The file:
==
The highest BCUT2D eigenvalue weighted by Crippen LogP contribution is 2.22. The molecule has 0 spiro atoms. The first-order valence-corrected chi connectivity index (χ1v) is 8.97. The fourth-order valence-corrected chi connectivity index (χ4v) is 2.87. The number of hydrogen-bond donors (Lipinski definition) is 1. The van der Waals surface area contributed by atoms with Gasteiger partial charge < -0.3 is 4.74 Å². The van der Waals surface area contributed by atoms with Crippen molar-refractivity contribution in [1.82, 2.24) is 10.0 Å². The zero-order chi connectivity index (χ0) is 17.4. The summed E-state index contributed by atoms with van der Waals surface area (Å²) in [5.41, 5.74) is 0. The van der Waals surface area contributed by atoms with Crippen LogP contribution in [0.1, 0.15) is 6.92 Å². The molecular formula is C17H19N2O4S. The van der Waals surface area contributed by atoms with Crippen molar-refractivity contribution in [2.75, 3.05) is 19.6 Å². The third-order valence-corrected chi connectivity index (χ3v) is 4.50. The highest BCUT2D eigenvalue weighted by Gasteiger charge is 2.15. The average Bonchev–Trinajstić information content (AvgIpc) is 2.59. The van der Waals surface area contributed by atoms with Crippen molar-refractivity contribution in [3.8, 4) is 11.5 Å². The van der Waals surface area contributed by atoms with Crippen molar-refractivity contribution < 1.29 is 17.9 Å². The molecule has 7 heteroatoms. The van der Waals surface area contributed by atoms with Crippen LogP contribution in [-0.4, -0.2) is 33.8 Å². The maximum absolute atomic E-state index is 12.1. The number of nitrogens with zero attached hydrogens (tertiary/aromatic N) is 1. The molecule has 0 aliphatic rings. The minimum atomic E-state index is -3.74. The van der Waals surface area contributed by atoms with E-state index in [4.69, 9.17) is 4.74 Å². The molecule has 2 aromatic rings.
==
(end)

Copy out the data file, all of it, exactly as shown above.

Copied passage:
The highest BCUT2D eigenvalue weighted by Crippen LogP contribution is 2.22. The molecule has 0 spiro atoms. The first-order valence-corrected chi connectivity index (χ1v) is 8.97. The fourth-order valence-corrected chi connectivity index (χ4v) is 2.87. The number of hydrogen-bond donors (Lipinski definition) is 1. The van der Waals surface area contributed by atoms with Gasteiger partial charge < -0.3 is 4.74 Å². The van der Waals surface area contributed by atoms with Crippen molar-refractivity contribution in [1.82, 2.24) is 10.0 Å². The zero-order chi connectivity index (χ0) is 17.4. The summed E-state index contributed by atoms with van der Waals surface area (Å²) in [5.41, 5.74) is 0. The van der Waals surface area contributed by atoms with Crippen LogP contribution in [0.1, 0.15) is 6.92 Å². The molecular formula is C17H19N2O4S. The van der Waals surface area contributed by atoms with Crippen molar-refractivity contribution in [2.75, 3.05) is 19.6 Å². The third-order valence-corrected chi connectivity index (χ3v) is 4.50. The highest BCUT2D eigenvalue weighted by Gasteiger charge is 2.15. The average Bonchev–Trinajstić information content (AvgIpc) is 2.59. The van der Waals surface area contributed by atoms with Crippen molar-refractivity contribution in [3.8, 4) is 11.5 Å². The van der Waals surface area contributed by atoms with Crippen molar-refractivity contribution < 1.29 is 17.9 Å². The molecule has 7 heteroatoms. The van der Waals surface area contributed by atoms with Crippen LogP contribution in [-0.4, -0.2) is 33.8 Å². The maximum absolute atomic E-state index is 12.1. The number of nitrogens with zero attached hydrogens (tertiary/aromatic N) is 1. The molecule has 0 aliphatic rings. The minimum atomic E-state index is -3.74. The van der Waals surface area contributed by atoms with E-state index in [4.69, 9.17) is 4.74 Å². The molecule has 2 aromatic rings.